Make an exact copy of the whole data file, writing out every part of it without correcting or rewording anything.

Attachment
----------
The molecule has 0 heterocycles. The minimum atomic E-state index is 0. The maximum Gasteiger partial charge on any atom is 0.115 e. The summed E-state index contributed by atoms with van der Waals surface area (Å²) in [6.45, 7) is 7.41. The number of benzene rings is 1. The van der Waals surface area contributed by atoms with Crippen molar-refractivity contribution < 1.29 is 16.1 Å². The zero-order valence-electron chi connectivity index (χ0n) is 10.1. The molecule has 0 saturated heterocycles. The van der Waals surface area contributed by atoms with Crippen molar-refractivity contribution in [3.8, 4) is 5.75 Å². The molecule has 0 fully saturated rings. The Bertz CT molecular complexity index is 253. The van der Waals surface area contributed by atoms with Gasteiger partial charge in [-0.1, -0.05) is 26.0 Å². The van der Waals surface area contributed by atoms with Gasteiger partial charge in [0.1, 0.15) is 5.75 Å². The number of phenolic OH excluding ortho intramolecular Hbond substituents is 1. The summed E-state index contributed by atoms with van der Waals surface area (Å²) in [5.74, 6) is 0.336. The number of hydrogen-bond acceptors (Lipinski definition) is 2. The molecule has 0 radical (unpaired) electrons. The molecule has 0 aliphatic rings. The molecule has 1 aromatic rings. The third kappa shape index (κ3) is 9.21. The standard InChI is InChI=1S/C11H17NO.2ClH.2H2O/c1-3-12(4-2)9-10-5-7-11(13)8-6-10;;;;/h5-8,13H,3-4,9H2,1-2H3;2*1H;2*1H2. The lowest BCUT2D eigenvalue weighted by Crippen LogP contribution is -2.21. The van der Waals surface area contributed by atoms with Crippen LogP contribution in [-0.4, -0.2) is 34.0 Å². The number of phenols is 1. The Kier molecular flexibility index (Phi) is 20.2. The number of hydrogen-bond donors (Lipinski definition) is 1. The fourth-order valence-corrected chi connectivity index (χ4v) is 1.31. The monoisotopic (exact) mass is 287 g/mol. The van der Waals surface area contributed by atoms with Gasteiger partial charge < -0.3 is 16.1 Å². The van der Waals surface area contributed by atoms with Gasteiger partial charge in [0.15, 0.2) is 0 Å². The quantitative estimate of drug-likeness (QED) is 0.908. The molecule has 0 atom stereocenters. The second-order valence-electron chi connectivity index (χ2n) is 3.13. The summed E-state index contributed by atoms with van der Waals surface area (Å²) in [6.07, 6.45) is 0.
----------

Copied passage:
The molecule has 0 heterocycles. The minimum atomic E-state index is 0. The maximum Gasteiger partial charge on any atom is 0.115 e. The summed E-state index contributed by atoms with van der Waals surface area (Å²) in [6.45, 7) is 7.41. The number of benzene rings is 1. The van der Waals surface area contributed by atoms with Crippen molar-refractivity contribution < 1.29 is 16.1 Å². The zero-order valence-electron chi connectivity index (χ0n) is 10.1. The molecule has 0 saturated heterocycles. The van der Waals surface area contributed by atoms with Crippen molar-refractivity contribution in [3.8, 4) is 5.75 Å². The molecule has 0 fully saturated rings. The Bertz CT molecular complexity index is 253. The van der Waals surface area contributed by atoms with Gasteiger partial charge in [-0.1, -0.05) is 26.0 Å². The van der Waals surface area contributed by atoms with Gasteiger partial charge in [0.1, 0.15) is 5.75 Å². The number of phenolic OH excluding ortho intramolecular Hbond substituents is 1. The summed E-state index contributed by atoms with van der Waals surface area (Å²) in [5.74, 6) is 0.336. The number of hydrogen-bond acceptors (Lipinski definition) is 2. The molecule has 0 radical (unpaired) electrons. The molecule has 0 aliphatic rings. The molecule has 1 aromatic rings. The third kappa shape index (κ3) is 9.21. The standard InChI is InChI=1S/C11H17NO.2ClH.2H2O/c1-3-12(4-2)9-10-5-7-11(13)8-6-10;;;;/h5-8,13H,3-4,9H2,1-2H3;2*1H;2*1H2. The lowest BCUT2D eigenvalue weighted by Crippen LogP contribution is -2.21. The van der Waals surface area contributed by atoms with Crippen LogP contribution in [-0.4, -0.2) is 34.0 Å². The number of phenols is 1. The Kier molecular flexibility index (Phi) is 20.2. The number of hydrogen-bond donors (Lipinski definition) is 1. The fourth-order valence-corrected chi connectivity index (χ4v) is 1.31. The monoisotopic (exact) mass is 287 g/mol. The van der Waals surface area contributed by atoms with Gasteiger partial charge < -0.3 is 16.1 Å². The van der Waals surface area contributed by atoms with Gasteiger partial charge in [0.15, 0.2) is 0 Å². The quantitative estimate of drug-likeness (QED) is 0.908. The molecule has 0 atom stereocenters. The second-order valence-electron chi connectivity index (χ2n) is 3.13. The summed E-state index contributed by atoms with van der Waals surface area (Å²) in [6.07, 6.45) is 0.